India-Pakistan: Blame The Foreigners

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December 3, 2013: India is alarmed that neighboring Bangladesh is planning to buy two submarines for its navy (which has never had subs before). Bangladesh is the largest customer for Chinese arms exports. India also suspects that Chinese subs have been operating in the Bay of Bengal. While China and India have been talking for months about reducing tension on their common border, China continues to claim Indian territory and establish bases in the Indian Ocean and Bay Of Bengal.

December 2, 2013: In Kashmir Indian troops clashed with Islamic terrorists, killing three of them. Elsewhere in Kashmir Islamic terrorists ambushed a police patrol, killing a policeman and wounding two others.

December 1, 2013: In eastern India (Bihar state) Maoists attacked a train and killed three policemen.

November 30, 2013: Indians are angry at China for protesting the visit of the Indian president to the Indian state of Arunachal Pradesh (which China claims as a part of Tibet). In 2012, China loudly protested the visit of the defense minister to celebrate the 25th anniversary of the establishment of the state of Arunachal Pradesh. In both cases the two countries made a big deal about the dispute in the media. This is just another escalation in a long-running border dispute. India's military preparations to defend Arunachal Pradesh make it more likely that there will be some violence along the disputed border. India is not only concerned about the land fighting but is building an aircraft carrier and submarine force to block Chinese attempts to control Indian Ocean trade routes. The tension over Arunachal Pradesh became more intense as Indians became aware that China has, since 1986, occupied 28 square kilometers of Indian territory. Part of the response was a 2010 announcement of an Indian five year plan to increase Indian abilities to deal with any Chinese aggression against Arunachal Pradesh. The Chinese claims have been on the books for decades, but in the last decade China has become more vocal about it. That's one reason India has been rapidly increasing its defense spending. But since both nations have nuclear weapons, a major war over Arunachal Pradesh is unlikely. But India fears that China might try to carry out a lightning campaign (a few days or a week) and then offer peace terms (with China keeping all or part of Arunachal Pradesh). Since neither country would be willing to start a full scale nuclear war over Arunachal Pradesh (a rural area with a population of about a million people, spread among 84,000 square kilometers of mountains and valleys), the "grab and parley" strategy has to be taken seriously, if only because China used it fifty years ago to grab some Indian territory on the Tibet border. In the meantime, China keeps finding ways to annoy India over this issue.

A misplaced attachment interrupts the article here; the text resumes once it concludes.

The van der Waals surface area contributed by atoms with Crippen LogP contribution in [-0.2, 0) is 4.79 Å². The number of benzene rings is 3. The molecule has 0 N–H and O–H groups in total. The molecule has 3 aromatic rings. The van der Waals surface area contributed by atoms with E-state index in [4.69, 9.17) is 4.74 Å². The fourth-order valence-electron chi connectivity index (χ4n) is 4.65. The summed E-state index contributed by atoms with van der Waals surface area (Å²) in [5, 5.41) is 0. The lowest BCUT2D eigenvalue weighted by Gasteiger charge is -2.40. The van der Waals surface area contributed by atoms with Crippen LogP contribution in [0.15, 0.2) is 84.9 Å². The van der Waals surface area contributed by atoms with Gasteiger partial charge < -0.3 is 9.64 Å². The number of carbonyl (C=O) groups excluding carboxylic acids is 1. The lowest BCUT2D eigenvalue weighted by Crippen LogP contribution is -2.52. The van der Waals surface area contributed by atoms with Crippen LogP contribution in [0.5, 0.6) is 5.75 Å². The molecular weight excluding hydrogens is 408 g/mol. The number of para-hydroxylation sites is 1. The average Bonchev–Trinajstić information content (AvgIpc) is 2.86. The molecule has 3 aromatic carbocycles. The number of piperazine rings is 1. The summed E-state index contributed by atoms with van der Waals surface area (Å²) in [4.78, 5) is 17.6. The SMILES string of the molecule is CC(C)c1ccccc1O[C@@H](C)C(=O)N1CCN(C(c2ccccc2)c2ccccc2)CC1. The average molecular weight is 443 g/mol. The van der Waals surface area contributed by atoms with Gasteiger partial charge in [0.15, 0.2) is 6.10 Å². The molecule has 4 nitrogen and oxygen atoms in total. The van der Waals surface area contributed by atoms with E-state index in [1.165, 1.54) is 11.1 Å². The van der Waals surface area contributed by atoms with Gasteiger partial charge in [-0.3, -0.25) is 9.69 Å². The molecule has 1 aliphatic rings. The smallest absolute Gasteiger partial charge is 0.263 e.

In eastern India (Jharkhand state) Maoist rebels failed in an attempt to blow up a highway bridge. Local civilians alerted police who arrived before the explosives could be detonated and the bomb was disarmed and removed.

In the Pakistani tribal territories (Khyber Pakhtunkhwa) Taliban attacked police escorting a polio vaccination team, killing one policeman and wounding another. The elected government in this areas is run by Islamic conservatives who are opposed to the UAV attacks and foreign troops in Afghanistan. The local government has organized a blockade of roads used by trucks going to and from Afghanistan.